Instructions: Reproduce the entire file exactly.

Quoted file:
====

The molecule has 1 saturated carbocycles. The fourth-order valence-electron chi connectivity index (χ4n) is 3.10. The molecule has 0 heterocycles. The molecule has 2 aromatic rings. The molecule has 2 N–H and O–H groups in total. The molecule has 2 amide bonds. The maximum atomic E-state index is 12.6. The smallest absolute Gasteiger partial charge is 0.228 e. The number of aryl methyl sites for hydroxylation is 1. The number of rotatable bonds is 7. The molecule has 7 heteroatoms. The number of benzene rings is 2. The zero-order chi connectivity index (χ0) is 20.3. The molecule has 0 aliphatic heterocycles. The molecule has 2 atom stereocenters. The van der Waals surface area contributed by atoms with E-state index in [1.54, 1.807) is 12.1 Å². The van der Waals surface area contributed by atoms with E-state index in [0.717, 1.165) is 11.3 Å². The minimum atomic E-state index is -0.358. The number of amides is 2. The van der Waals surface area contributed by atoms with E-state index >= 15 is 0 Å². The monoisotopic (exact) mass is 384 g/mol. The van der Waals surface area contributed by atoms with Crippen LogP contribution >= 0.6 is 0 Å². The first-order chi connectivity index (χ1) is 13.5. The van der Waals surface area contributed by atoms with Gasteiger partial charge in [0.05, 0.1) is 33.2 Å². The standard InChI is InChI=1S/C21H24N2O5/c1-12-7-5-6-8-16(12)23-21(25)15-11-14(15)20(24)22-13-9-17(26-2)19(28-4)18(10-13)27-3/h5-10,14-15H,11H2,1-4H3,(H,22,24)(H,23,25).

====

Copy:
The molecule has 1 saturated carbocycles. The fourth-order valence-electron chi connectivity index (χ4n) is 3.10. The molecule has 0 heterocycles. The molecule has 2 aromatic rings. The molecule has 2 N–H and O–H groups in total. The molecule has 2 amide bonds. The maximum atomic E-state index is 12.6. The smallest absolute Gasteiger partial charge is 0.228 e. The number of aryl methyl sites for hydroxylation is 1. The number of rotatable bonds is 7. The molecule has 7 heteroatoms. The number of benzene rings is 2. The zero-order chi connectivity index (χ0) is 20.3. The molecule has 0 aliphatic heterocycles. The molecule has 2 atom stereocenters. The van der Waals surface area contributed by atoms with E-state index in [1.54, 1.807) is 12.1 Å². The van der Waals surface area contributed by atoms with E-state index in [0.717, 1.165) is 11.3 Å². The minimum atomic E-state index is -0.358. The number of amides is 2. The van der Waals surface area contributed by atoms with E-state index >= 15 is 0 Å². The monoisotopic (exact) mass is 384 g/mol. The van der Waals surface area contributed by atoms with Crippen LogP contribution >= 0.6 is 0 Å². The first-order chi connectivity index (χ1) is 13.5. The van der Waals surface area contributed by atoms with Gasteiger partial charge in [0.05, 0.1) is 33.2 Å². The standard InChI is InChI=1S/C21H24N2O5/c1-12-7-5-6-8-16(12)23-21(25)15-11-14(15)20(24)22-13-9-17(26-2)19(28-4)18(10-13)27-3/h5-10,14-15H,11H2,1-4H3,(H,22,24)(H,23,25).